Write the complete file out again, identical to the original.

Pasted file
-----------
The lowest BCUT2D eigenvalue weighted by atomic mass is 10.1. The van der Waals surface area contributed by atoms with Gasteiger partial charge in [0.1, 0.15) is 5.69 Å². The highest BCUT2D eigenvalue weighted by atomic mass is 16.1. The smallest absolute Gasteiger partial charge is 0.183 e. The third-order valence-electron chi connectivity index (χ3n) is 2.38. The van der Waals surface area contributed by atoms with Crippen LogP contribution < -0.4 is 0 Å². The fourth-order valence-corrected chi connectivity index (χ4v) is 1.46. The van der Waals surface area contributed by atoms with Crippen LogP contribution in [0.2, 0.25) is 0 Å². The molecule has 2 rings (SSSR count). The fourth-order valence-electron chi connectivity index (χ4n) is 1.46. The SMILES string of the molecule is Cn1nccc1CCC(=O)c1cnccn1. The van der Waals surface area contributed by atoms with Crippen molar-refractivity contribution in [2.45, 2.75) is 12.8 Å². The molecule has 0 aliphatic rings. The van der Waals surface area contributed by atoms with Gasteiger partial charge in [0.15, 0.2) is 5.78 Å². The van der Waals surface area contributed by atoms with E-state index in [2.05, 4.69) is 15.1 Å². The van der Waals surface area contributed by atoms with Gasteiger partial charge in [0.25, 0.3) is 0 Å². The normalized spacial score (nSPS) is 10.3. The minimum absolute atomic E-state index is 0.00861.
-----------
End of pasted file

The lowest BCUT2D eigenvalue weighted by atomic mass is 10.1. The van der Waals surface area contributed by atoms with Gasteiger partial charge in [0.1, 0.15) is 5.69 Å². The highest BCUT2D eigenvalue weighted by atomic mass is 16.1. The smallest absolute Gasteiger partial charge is 0.183 e. The third-order valence-electron chi connectivity index (χ3n) is 2.38. The van der Waals surface area contributed by atoms with Crippen LogP contribution < -0.4 is 0 Å². The fourth-order valence-corrected chi connectivity index (χ4v) is 1.46. The van der Waals surface area contributed by atoms with Crippen LogP contribution in [0.2, 0.25) is 0 Å². The molecule has 2 rings (SSSR count). The fourth-order valence-electron chi connectivity index (χ4n) is 1.46. The SMILES string of the molecule is Cn1nccc1CCC(=O)c1cnccn1. The van der Waals surface area contributed by atoms with Crippen molar-refractivity contribution in [2.45, 2.75) is 12.8 Å². The molecule has 0 aliphatic rings. The van der Waals surface area contributed by atoms with Gasteiger partial charge in [0.15, 0.2) is 5.78 Å². The van der Waals surface area contributed by atoms with E-state index in [2.05, 4.69) is 15.1 Å². The van der Waals surface area contributed by atoms with Gasteiger partial charge in [0.25, 0.3) is 0 Å². The normalized spacial score (nSPS) is 10.3. The minimum absolute atomic E-state index is 0.00861.